Between 10,000 and 24,000 people can’t take up new work because of issues or delays with their visa. Part of this particular issue might also be employers’ lack of knowledge about the immigration system, as they try to navigate its complexities without risking termination or suspension of their sponsor licences. If you are extending your visa to continue in your current job role your employer could continue your employment without fear that they are not complying with their own obligations. And if they were worried, they could conduct use the Employer Checking Service (ECS) to obtain confirmation of your right to work within a week.

Not only does an extended period of time on Section 3C leave expose people living here on extended leave to economic hardship and undue worry about their employment, but it also creates problems for them whenever they interact with another part of the state. Some government departments, like Work and Pensions, do not have access to immigration status. This means that they require proof of residency for people to receive benefits. Between 7,800 and 18,000 people a year are likely to have their benefits stopped or be refused access to benefits whilst on section 3C leave.

Financial instability is not the only problem. People with section 3C leave cannot leave the country, whether for holidays or family emergencies. One person affected by this status was recently interviewed by the New Statesman. She was unable to return home to see her dying mother or to attend her funeral.

Where delays have been extensive, particularly in the summer this year, you could appeal to the Home Office for a quicker decision on your application where there were extenuating circumstances. Proof of compelling or compassionate reasons you needed a decision on your visa to be expedited had to be sent to the Home Office. Documentation could include medical records of unwell relatives, for example. However, even at the height of the delays, the threshold was high and tens of thousands of people were left on tenterhooks in the UK, unsure of whether it was possible to continue their life here whilst also attending to family and friends abroad.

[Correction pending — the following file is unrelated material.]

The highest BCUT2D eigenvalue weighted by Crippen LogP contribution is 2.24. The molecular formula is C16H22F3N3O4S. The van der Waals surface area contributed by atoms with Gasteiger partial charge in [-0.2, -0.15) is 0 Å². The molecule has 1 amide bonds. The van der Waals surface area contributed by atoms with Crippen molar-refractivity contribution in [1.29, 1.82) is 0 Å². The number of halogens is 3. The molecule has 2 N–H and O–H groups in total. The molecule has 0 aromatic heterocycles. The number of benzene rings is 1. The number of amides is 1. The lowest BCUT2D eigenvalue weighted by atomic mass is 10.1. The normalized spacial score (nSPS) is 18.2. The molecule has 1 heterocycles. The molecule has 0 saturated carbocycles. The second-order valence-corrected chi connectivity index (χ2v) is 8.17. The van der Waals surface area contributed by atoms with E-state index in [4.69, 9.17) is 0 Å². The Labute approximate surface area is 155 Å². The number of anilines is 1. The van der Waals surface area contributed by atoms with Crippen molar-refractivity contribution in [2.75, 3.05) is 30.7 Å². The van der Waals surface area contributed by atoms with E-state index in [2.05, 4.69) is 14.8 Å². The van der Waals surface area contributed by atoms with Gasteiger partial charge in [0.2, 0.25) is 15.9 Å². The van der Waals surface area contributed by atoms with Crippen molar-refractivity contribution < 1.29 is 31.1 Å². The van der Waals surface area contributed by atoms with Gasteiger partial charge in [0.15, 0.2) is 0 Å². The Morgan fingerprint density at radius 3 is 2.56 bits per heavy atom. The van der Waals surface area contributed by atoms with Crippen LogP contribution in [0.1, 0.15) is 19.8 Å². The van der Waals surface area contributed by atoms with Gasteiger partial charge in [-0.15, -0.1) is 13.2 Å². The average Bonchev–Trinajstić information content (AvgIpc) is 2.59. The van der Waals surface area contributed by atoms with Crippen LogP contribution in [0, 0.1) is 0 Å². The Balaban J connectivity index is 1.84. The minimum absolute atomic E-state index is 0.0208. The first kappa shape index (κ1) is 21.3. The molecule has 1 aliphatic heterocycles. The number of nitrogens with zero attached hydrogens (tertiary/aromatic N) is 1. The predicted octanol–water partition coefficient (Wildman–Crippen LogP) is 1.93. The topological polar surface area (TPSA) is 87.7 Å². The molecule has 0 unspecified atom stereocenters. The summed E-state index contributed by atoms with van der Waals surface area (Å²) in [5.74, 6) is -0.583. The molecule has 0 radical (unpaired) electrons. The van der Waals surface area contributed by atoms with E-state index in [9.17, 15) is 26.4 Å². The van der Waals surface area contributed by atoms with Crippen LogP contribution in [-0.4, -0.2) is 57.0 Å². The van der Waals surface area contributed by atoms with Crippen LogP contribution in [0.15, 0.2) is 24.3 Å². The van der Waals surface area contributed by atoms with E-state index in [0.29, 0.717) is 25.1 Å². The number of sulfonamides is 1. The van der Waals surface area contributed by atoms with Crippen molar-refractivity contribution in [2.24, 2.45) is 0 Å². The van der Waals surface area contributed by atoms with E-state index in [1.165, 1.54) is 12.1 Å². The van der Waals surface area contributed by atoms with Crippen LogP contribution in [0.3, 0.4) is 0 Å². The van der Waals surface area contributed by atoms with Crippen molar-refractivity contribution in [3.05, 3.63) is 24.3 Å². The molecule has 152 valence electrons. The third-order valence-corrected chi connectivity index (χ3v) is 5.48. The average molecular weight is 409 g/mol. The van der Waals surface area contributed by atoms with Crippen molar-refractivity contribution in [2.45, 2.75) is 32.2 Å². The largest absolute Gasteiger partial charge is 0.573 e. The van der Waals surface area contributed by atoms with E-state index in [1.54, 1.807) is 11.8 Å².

More recently, the Home Office have made it more difficult to escalate delayed decisions and this can often no longer be done over the phone. A new escalations email has been set up in the alternative, and it is currently hard to ascertain how efficient this is. In particular, the email is only for work visas and it seems as if those switching to the new graduate visa are struggling the most to escalate delayed decisions.

It is unclear whether the person interviewed by the New Statesman made any attempt to use the escalation service or whether this was simply ineffective. The standard processing times for escalating a decision is itself 15 working days. Strangely, this is three times the length of time for a decision on priority service for many working visas and one wonders why a decision can be made in 5 working days for a skilled worker visa on priority service (or 24-48 hours on a super priority service) but not in the same timeframe when emergencies arise.

Couple all this uncertainty with the cost-of-living crisis and the risk of unemployment faced today and you have people living in uncertainty, waiting on Home Office bureaucrats to ride to their rescue. Even those that chose to come to the UK to begin with might prefer the prospect of another country overextending their visa and risking ongoing difficulties. Without long-term and sustainable changes to the efficiency of decision-making in the economic visa routes global talent may begin to go elsewhere.

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Nicholas Reed Langen

Nicholas Reed Langen is a writer and commentator on the law and human rights. He is a Re:Constitution Fellow (2021/22) and the editor of the LSE Public Policy Review.